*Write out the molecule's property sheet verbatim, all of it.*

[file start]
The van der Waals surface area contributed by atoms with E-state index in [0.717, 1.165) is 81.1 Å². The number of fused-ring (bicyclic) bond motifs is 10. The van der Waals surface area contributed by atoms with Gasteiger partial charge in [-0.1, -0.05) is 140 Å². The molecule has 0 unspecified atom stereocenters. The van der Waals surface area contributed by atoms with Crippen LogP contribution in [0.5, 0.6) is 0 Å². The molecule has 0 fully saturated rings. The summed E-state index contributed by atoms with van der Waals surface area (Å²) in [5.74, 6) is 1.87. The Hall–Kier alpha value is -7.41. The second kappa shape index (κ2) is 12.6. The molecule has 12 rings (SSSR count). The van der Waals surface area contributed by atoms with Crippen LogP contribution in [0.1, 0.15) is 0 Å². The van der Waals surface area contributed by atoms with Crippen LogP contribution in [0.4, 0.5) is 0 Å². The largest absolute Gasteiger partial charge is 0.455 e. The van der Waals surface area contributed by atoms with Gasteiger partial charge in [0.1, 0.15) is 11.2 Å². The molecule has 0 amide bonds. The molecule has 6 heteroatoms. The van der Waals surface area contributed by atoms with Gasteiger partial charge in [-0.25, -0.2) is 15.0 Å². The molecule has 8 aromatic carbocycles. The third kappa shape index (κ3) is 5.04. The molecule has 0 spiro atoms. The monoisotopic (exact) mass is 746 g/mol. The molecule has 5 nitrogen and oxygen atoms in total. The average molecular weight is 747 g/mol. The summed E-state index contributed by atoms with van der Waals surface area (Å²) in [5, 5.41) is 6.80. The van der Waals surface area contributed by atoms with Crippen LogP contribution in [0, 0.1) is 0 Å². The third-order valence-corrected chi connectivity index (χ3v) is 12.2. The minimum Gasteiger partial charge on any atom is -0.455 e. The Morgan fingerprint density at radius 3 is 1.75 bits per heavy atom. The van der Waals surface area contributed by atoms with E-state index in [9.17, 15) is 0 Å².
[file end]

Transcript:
The van der Waals surface area contributed by atoms with E-state index in [0.717, 1.165) is 81.1 Å². The number of fused-ring (bicyclic) bond motifs is 10. The van der Waals surface area contributed by atoms with Gasteiger partial charge in [-0.1, -0.05) is 140 Å². The molecule has 0 unspecified atom stereocenters. The van der Waals surface area contributed by atoms with Crippen LogP contribution in [0.5, 0.6) is 0 Å². The molecule has 0 fully saturated rings. The summed E-state index contributed by atoms with van der Waals surface area (Å²) in [5.74, 6) is 1.87. The Hall–Kier alpha value is -7.41. The second kappa shape index (κ2) is 12.6. The molecule has 12 rings (SSSR count). The van der Waals surface area contributed by atoms with Crippen LogP contribution in [0.1, 0.15) is 0 Å². The van der Waals surface area contributed by atoms with Crippen LogP contribution in [0.4, 0.5) is 0 Å². The largest absolute Gasteiger partial charge is 0.455 e. The van der Waals surface area contributed by atoms with Gasteiger partial charge in [0.1, 0.15) is 11.2 Å². The molecule has 0 amide bonds. The molecule has 6 heteroatoms. The van der Waals surface area contributed by atoms with Gasteiger partial charge in [-0.25, -0.2) is 15.0 Å². The molecule has 8 aromatic carbocycles. The third kappa shape index (κ3) is 5.04. The molecule has 0 spiro atoms. The monoisotopic (exact) mass is 746 g/mol. The molecule has 5 nitrogen and oxygen atoms in total. The average molecular weight is 747 g/mol. The summed E-state index contributed by atoms with van der Waals surface area (Å²) in [5, 5.41) is 6.80. The van der Waals surface area contributed by atoms with Crippen LogP contribution in [0, 0.1) is 0 Å². The third-order valence-corrected chi connectivity index (χ3v) is 12.2. The minimum Gasteiger partial charge on any atom is -0.455 e. The Morgan fingerprint density at radius 3 is 1.75 bits per heavy atom. The van der Waals surface area contributed by atoms with E-state index in [9.17, 15) is 0 Å².